Android Media Framework Extras
This is how the Android framework knows about different applications using audio. If you want your app to fade out when other important notifications (such as navigation) occur, you'll need to learn how your app can "hop in line" to be the one in charge of audio playback, until another app requests focus.
There are certain conditions that you will want to check for. For example, imagine you are blasting your favorite song at full volume. Little does anyone know, but your favorite song is "Itsy Bitsy Spider". Right when it's about to get to the best part, you trip and yank out the headphones from the audio port. Suddenly the whole world knows your secret. Not the best experience right? Luckily the android framework sends out the ACTION_AUDIO_BECOMING_NOISY intent when this occurs. This allows you to register a broadcast receiver and take a specific action when this occurs (like pausing the music and saving yourself of embarrassment).
Android uses separate audio streams for playing music, alarms, notifications, the incoming call ringer, system sounds, in-call volume, and DTMF tones. This allows users to control the volume of each stream independently.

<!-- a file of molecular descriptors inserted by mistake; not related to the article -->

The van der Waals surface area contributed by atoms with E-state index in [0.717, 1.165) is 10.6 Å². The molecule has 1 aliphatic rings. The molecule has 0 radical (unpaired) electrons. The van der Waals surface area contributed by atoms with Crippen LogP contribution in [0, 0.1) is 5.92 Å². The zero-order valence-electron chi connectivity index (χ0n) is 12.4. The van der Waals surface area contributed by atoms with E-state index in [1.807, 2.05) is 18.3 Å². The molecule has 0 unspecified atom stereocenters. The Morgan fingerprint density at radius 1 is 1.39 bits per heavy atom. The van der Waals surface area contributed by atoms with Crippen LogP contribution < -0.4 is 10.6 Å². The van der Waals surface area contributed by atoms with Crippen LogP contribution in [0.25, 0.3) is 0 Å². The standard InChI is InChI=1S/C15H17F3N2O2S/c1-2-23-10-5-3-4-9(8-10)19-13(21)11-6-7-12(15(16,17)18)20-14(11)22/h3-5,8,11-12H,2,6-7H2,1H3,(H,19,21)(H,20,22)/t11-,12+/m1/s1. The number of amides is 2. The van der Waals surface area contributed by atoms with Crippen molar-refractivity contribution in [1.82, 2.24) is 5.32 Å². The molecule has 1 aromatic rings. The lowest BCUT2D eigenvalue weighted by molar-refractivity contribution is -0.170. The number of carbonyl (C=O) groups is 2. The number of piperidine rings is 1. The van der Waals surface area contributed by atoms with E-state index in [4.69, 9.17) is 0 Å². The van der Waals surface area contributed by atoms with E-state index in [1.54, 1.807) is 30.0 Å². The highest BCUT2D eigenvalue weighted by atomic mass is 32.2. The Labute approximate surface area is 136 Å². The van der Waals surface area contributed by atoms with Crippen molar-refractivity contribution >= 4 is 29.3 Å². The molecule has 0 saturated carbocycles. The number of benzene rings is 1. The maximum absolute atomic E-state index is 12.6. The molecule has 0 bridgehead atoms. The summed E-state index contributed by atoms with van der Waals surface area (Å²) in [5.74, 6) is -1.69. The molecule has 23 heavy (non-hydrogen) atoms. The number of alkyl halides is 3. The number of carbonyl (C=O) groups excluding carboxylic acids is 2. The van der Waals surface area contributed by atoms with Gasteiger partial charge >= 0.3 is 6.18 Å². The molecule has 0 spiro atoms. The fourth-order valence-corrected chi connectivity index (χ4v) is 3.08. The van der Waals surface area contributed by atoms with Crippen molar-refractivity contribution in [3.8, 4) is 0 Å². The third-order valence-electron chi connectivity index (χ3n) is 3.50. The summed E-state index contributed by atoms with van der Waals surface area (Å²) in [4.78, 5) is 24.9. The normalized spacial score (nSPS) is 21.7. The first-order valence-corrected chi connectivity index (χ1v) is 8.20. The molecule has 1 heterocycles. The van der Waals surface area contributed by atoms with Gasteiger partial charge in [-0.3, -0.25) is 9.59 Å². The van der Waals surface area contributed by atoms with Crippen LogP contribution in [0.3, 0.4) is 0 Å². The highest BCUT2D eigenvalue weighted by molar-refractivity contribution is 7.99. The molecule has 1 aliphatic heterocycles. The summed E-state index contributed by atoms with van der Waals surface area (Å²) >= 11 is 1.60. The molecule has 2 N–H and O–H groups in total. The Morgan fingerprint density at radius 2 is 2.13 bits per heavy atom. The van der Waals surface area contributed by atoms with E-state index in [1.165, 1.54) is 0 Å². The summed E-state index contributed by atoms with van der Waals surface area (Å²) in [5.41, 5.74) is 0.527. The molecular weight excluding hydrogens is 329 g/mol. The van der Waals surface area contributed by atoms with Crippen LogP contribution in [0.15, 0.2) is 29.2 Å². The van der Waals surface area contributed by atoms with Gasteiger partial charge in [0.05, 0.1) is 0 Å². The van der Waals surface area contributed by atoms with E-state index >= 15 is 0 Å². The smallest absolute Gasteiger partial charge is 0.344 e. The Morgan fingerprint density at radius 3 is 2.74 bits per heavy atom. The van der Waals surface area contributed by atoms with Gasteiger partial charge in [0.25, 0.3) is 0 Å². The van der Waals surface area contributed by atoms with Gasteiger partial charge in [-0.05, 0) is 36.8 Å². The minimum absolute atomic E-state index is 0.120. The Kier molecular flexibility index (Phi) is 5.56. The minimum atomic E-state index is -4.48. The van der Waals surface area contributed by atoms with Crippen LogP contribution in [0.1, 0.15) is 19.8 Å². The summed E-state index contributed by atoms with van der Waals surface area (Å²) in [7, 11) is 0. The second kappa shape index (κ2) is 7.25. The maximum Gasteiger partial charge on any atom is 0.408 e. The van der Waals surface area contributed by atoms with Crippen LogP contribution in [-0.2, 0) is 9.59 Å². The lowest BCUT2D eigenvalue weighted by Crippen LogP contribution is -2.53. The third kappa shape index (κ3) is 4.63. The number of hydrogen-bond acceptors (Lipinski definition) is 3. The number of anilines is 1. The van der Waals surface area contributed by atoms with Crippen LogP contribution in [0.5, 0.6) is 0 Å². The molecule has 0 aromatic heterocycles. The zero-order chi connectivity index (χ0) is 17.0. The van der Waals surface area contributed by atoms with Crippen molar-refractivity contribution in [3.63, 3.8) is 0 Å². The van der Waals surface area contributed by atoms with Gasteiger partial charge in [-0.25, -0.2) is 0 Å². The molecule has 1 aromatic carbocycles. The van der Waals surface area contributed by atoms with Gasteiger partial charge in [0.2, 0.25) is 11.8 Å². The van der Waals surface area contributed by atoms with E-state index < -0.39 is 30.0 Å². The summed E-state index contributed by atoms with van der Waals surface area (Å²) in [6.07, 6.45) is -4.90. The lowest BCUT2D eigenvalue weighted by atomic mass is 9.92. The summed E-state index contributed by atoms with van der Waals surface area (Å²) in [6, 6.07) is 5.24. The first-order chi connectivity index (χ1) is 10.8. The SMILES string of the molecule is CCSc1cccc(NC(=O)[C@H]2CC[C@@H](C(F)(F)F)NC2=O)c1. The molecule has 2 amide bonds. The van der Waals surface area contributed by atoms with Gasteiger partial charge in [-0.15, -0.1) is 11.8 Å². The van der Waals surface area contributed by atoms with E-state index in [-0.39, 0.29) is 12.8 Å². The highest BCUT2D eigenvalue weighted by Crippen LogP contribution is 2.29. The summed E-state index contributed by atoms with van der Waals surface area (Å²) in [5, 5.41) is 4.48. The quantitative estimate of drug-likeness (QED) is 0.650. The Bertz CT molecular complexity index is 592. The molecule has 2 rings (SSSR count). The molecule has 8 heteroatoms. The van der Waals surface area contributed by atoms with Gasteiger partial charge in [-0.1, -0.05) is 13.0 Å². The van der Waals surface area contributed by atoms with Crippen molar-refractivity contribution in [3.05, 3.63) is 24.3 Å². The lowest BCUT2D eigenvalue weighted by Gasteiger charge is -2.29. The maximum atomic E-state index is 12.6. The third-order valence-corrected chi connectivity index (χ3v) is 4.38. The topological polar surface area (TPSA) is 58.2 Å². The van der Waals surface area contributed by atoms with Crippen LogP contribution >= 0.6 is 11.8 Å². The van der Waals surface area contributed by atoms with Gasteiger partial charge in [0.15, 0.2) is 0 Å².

By default, pressing the volume control modifies the volume of the active audio stream. If your app isn't currently playing anything, hitting the volume keys adjusts the ringer volume. To ensure that volume controls adjust the correct stream, you should call setVolumeControlStream() passing in AudioManager.STREAM_MUSIC.
Subtitle Side Loading
Given a video file and a separate subtitle file, MergingMediaSource can be used to merge them into a single source for playback.
MediaSource videoSource = new ExtractorMediaSource(videoUri, ...);
MediaSource subtitleSource = new SingleSampleMediaSource(subtitleUri, ...);
// Plays the video with the sideloaded subtitle.
MergingMediaSource mergedSource =
new MergingMediaSource(videoSource, subtitleSource);
Looping a video
A video can be seamlessly looped using a LoopingMediaSource. The following example loops a video indefinitely. It’s also possible to specify a finite loop count when creating a LoopingMediaSource.
MediaSource source = new ExtractorMediaSource(videoUri, ...);
// Loops the video indefinitely.
LoopingMediaSource loopingSource = new LoopingMediaSource(source);